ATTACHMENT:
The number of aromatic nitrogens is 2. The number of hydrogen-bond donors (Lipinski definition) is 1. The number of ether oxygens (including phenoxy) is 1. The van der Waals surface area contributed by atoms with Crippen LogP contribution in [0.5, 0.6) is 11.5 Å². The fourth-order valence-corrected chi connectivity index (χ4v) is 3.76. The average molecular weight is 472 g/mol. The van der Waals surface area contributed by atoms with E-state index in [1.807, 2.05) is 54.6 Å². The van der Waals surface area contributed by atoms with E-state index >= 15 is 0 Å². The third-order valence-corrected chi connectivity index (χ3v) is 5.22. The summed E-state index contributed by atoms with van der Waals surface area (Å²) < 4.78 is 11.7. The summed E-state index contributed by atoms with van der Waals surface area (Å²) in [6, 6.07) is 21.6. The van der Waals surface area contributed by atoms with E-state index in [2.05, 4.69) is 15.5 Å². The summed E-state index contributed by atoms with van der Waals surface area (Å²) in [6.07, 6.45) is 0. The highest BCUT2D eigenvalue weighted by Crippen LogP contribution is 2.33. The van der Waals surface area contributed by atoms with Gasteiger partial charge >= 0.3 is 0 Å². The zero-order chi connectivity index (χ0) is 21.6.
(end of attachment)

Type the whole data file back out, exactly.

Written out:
The number of aromatic nitrogens is 2. The number of hydrogen-bond donors (Lipinski definition) is 1. The number of ether oxygens (including phenoxy) is 1. The van der Waals surface area contributed by atoms with Crippen LogP contribution in [0.5, 0.6) is 11.5 Å². The fourth-order valence-corrected chi connectivity index (χ4v) is 3.76. The average molecular weight is 472 g/mol. The van der Waals surface area contributed by atoms with E-state index in [1.807, 2.05) is 54.6 Å². The van der Waals surface area contributed by atoms with E-state index >= 15 is 0 Å². The third-order valence-corrected chi connectivity index (χ3v) is 5.22. The summed E-state index contributed by atoms with van der Waals surface area (Å²) < 4.78 is 11.7. The summed E-state index contributed by atoms with van der Waals surface area (Å²) in [6, 6.07) is 21.6. The van der Waals surface area contributed by atoms with E-state index in [2.05, 4.69) is 15.5 Å². The summed E-state index contributed by atoms with van der Waals surface area (Å²) in [6.07, 6.45) is 0. The highest BCUT2D eigenvalue weighted by Crippen LogP contribution is 2.33. The van der Waals surface area contributed by atoms with Gasteiger partial charge >= 0.3 is 0 Å². The zero-order chi connectivity index (χ0) is 21.6.